Standard sensitivity of Candida species to antifungal agents is determined by microdilution. Although routine use of E-test is not recommended, in the present study, both E-test and microdilution indicated that Candida spp. had similar MIC values for amphotericin B and caspofungin. However, in this study, these tests revealed different MIC values for azoles; i.e. itraconazole, fluconazole and voriconazole. In the literature, it has been reported that the rate of consistency between these two tests for Candida spp. was 78%-96% [20-25]. The rate of consistency was reported to be 89.3% for fluconazole by Yucesoy et al. and 80.4% for fluconazole, 95.6% for voriconazole, 93.4% for caspofungin and 84.7% for amphotericin B by Ozcan et al. [26, 27]. As a result, we found a higher rate of consistency for amphotericin B and caspofungin than it was reported in the literature and a similar rate of consistency for fluconazole and voriconazole then was reported in the literature; also, we found a lower rate of consistency for itraconazole.

In the present study, Klebsiella spp. was found to be the fourth most frequent causative agent that was not resistant to carbapenem, but resistant to piperacillin-tazobactam and cefoperazone-sulbactam in 66.7% of the infections and ceftazidime in 100% of the infections. In a study by NHSN, Klebsiella spp. was reported to be resistant to carbapenem in 10.1% of the infections and to ceftazidime in 21.2% of the infections in 2006-2007 [28,29]. In this study, Klebsiella spp. was found to have a high rate of resistance for ceftazidime.

We found E.coli and Klebsiella spp. produced large spectrum beta-lactamase in 64% and 91,6% of the infections respectively. In a study by Talaat, E.coli and Klebsiella spp. were reported to produce large spectrum beta-lactamase in 78,6% and 56% of the infections respectively [13], The rate of beta-lactamase producing E.coli spp. in this study were lower than it was reported in the literature but the rate of beta-lactamase producing Klebsiella spp. were higher than reported in the literature.

Among other pathogens we isolated in this study Pseudomonas and Acinetobacter were found to be resistant to carbapenems in 52,9% and 70% of the infections respectively; neither of these pathogens was found to be resistant to colistin. In a study by Gikas, P. aeruginosa was reported to be resistant to carbapenem in 29,8% of the infections, but A. baumannii was reported not resistant to carbapenem [18], INICC showed that Pseudomonas and Acinetobacter, which were found to be pathogens responsible for CAUTIs, were reported resistant to carbapenem in 34,7% and 38,9% of the infections respectively in 2003-2008 and 36,5% and 52,2% of the infections respectively in 2004-2009 [30,31], Colistin seems to be the first option for the empirical treatment of infections due to Pseudomonas and Acinetobacter spp. in hospitals where the resistance rates of these species to carbapenem is high. The second most appropriate alternative for the treatment of the infections caused by Pseudomonas spp. could be amikacin and ceftazidime. However, there is no alternative to colistin for the treatment of the infections due to Acinetobacter spp.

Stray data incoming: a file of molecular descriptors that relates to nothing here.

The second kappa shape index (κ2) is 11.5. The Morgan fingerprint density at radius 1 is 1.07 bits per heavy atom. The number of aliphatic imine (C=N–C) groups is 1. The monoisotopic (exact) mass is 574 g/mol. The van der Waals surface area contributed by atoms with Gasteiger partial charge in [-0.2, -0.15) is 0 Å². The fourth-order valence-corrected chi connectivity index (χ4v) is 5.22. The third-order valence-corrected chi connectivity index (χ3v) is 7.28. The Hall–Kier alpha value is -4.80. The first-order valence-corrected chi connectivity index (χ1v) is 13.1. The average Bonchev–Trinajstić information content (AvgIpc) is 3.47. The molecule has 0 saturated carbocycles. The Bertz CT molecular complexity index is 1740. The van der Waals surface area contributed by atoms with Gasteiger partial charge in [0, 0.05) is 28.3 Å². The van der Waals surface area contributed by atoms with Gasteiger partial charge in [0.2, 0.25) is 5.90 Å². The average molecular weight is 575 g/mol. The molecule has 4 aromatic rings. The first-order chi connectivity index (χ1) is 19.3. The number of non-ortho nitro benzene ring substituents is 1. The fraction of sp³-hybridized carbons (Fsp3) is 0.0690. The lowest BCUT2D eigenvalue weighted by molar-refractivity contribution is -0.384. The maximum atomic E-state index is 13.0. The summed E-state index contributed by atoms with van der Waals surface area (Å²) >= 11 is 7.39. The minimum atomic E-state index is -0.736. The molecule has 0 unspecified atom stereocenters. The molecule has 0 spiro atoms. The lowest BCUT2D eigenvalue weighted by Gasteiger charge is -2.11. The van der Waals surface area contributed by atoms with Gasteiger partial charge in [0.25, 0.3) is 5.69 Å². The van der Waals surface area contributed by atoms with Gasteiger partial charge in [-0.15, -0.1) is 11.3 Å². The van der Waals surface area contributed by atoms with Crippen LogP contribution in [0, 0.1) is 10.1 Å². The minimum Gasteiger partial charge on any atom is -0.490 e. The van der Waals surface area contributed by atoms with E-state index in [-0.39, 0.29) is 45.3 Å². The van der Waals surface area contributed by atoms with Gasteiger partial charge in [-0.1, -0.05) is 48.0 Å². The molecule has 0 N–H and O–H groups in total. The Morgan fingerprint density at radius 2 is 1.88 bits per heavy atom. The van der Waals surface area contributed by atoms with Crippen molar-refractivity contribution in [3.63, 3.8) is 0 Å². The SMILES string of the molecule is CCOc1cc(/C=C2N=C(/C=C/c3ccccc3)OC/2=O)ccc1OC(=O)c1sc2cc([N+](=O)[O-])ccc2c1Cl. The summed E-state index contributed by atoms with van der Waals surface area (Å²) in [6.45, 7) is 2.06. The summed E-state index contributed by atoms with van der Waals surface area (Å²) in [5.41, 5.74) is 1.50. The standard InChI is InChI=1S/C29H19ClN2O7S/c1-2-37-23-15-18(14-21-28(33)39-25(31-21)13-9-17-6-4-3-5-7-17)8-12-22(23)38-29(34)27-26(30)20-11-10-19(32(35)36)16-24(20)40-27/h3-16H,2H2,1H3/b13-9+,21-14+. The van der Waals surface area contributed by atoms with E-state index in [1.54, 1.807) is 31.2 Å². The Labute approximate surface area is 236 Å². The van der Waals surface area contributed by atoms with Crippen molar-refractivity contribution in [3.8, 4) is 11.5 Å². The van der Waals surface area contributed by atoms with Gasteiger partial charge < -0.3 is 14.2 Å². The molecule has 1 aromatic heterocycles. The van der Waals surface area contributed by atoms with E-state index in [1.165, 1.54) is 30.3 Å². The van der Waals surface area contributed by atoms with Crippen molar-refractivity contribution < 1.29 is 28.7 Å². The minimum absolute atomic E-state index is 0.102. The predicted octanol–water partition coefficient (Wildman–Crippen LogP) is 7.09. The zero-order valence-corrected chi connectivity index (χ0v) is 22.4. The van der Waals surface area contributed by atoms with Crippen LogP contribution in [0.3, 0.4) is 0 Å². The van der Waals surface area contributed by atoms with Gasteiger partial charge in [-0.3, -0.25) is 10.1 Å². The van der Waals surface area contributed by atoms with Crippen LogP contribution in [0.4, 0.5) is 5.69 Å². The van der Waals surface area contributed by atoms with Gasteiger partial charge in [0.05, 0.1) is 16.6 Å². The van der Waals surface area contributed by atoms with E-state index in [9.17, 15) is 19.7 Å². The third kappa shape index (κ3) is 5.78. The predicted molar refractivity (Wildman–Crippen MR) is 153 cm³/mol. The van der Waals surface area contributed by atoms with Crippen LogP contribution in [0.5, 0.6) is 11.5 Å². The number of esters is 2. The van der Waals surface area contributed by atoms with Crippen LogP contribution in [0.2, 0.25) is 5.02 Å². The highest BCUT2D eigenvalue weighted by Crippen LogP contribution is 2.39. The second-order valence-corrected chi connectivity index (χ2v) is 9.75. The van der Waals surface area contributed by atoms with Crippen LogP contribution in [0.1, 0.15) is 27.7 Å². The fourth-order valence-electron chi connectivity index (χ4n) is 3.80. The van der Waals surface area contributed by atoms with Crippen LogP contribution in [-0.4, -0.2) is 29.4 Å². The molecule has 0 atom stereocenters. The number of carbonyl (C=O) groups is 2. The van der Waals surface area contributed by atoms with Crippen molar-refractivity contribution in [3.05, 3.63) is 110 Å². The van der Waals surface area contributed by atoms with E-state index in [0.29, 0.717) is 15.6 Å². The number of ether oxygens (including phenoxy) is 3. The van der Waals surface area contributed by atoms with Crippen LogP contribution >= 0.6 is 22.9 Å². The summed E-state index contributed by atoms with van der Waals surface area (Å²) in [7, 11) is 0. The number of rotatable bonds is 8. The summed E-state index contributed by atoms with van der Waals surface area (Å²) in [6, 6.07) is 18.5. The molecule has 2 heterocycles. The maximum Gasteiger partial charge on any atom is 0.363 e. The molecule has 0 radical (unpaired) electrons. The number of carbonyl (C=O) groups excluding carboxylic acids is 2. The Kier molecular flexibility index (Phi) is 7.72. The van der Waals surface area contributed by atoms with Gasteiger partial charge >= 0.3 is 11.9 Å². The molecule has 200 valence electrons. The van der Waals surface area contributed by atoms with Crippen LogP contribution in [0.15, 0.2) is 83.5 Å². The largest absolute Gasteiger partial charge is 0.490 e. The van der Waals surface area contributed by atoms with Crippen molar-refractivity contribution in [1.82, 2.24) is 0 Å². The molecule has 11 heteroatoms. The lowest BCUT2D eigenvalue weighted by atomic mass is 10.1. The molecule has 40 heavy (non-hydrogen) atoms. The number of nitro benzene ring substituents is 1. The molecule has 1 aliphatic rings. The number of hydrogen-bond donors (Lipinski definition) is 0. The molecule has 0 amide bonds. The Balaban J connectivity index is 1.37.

In patients with sepsis early initiation of appropriate antibiotic therapy is lifesaving. Ceftazidime and amikacin as the first option is the probability of microorganisms to be resistant,

CONCLUSIONS

According to our results, fluconazole therapy seems an appropriate choice for the treatment of CAUTIs caused by C.albicans. Third and fourth generation cephalosporins should not be used for empirical treatment because of the high prevalence of extended spectrum beta-lactamase production among E.coli and Klebsiella isolates. Colistin seems to be the most appropriate choice for the treatment of CAUTI caused by Pseudomonas and Acinetobacter spp.

DECLARATION OF INTERESTS

The authors declare no conflict of interests.

REFERENCES

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Derya Keten (1), Firdevs Aktas (2), Ozlem Guzel Tunccan (2), Murat Dizbay (2), Ayse Kalkanci (3), Gulsah Biter (4), Hamit Sirri Keten (5) *

(1) Clinic of Infectious Diseases and Clinical Microbiology, Kahramanmaras Necip Fazil City Hospital, Kahramanmaras, Turkey. (2) Department of Infectious Diseases and Clinical Microbiology, Faculty of Medicine, Gazi University, Ankara, Turkey. (3) Department of Medical Microbiology, Faculty of Medicine, Gazi University, Ankara, Turkey. (4) Department of Medical Microbiology, Hakkari State Hospital, Hakkari, Turkey. (5) Onikisubat Community Health Center, Kahramanmaras, Turkey

* Corresponding author: Dr. Hamit Sirri Keten, Onikisubat Community

Health Center, Department of Family Medicine, TR-46050, Kahramanmaras,-Turkey, Tel: +90-553 5385501, Fax: +90-344 2212371 E-mail: hsketen@hotmail.com

Submitted: 15 September 2014 / Accepted: 24 October 2014
TABLE 1. Sensitivity of Candida spp. isolated
from CAUTIs to caspofungin and amphotericin B.

                                    Caspofungin

                                   Microdilution

                          MIC       [MIC.sub.50]   [MIC.sub.90]

C. albicans (n=22)     0.03-0.25        0.05           0.25
C. glabrata (n=6)      0.03-0.125        --             --
C. kefyr (n=3)         0.03-0.03         --             --